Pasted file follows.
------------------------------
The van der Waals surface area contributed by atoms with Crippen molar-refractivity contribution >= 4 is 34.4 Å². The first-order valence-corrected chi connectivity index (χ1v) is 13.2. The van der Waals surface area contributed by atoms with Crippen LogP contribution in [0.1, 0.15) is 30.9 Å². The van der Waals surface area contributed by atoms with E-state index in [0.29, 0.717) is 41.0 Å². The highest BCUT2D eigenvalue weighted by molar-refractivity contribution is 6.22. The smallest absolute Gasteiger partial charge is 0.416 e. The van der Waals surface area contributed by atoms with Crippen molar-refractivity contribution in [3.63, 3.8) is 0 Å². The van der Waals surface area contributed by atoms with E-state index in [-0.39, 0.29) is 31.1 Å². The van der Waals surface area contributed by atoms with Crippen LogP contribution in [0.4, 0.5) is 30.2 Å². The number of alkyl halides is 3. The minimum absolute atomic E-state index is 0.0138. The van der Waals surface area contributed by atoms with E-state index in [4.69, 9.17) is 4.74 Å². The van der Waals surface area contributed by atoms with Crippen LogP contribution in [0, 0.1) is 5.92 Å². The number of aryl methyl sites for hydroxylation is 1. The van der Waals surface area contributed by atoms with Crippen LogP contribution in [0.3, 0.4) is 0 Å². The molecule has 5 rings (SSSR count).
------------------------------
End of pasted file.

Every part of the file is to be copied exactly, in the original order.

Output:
The van der Waals surface area contributed by atoms with Crippen molar-refractivity contribution >= 4 is 34.4 Å². The first-order valence-corrected chi connectivity index (χ1v) is 13.2. The van der Waals surface area contributed by atoms with Crippen LogP contribution in [0.1, 0.15) is 30.9 Å². The van der Waals surface area contributed by atoms with E-state index in [0.29, 0.717) is 41.0 Å². The highest BCUT2D eigenvalue weighted by molar-refractivity contribution is 6.22. The smallest absolute Gasteiger partial charge is 0.416 e. The van der Waals surface area contributed by atoms with Crippen molar-refractivity contribution in [3.63, 3.8) is 0 Å². The van der Waals surface area contributed by atoms with E-state index in [-0.39, 0.29) is 31.1 Å². The van der Waals surface area contributed by atoms with Crippen LogP contribution in [0.4, 0.5) is 30.2 Å². The number of alkyl halides is 3. The minimum absolute atomic E-state index is 0.0138. The van der Waals surface area contributed by atoms with E-state index in [4.69, 9.17) is 4.74 Å². The van der Waals surface area contributed by atoms with Crippen LogP contribution in [0, 0.1) is 5.92 Å². The number of aryl methyl sites for hydroxylation is 1. The van der Waals surface area contributed by atoms with Crippen LogP contribution in [0.3, 0.4) is 0 Å². The molecule has 5 rings (SSSR count).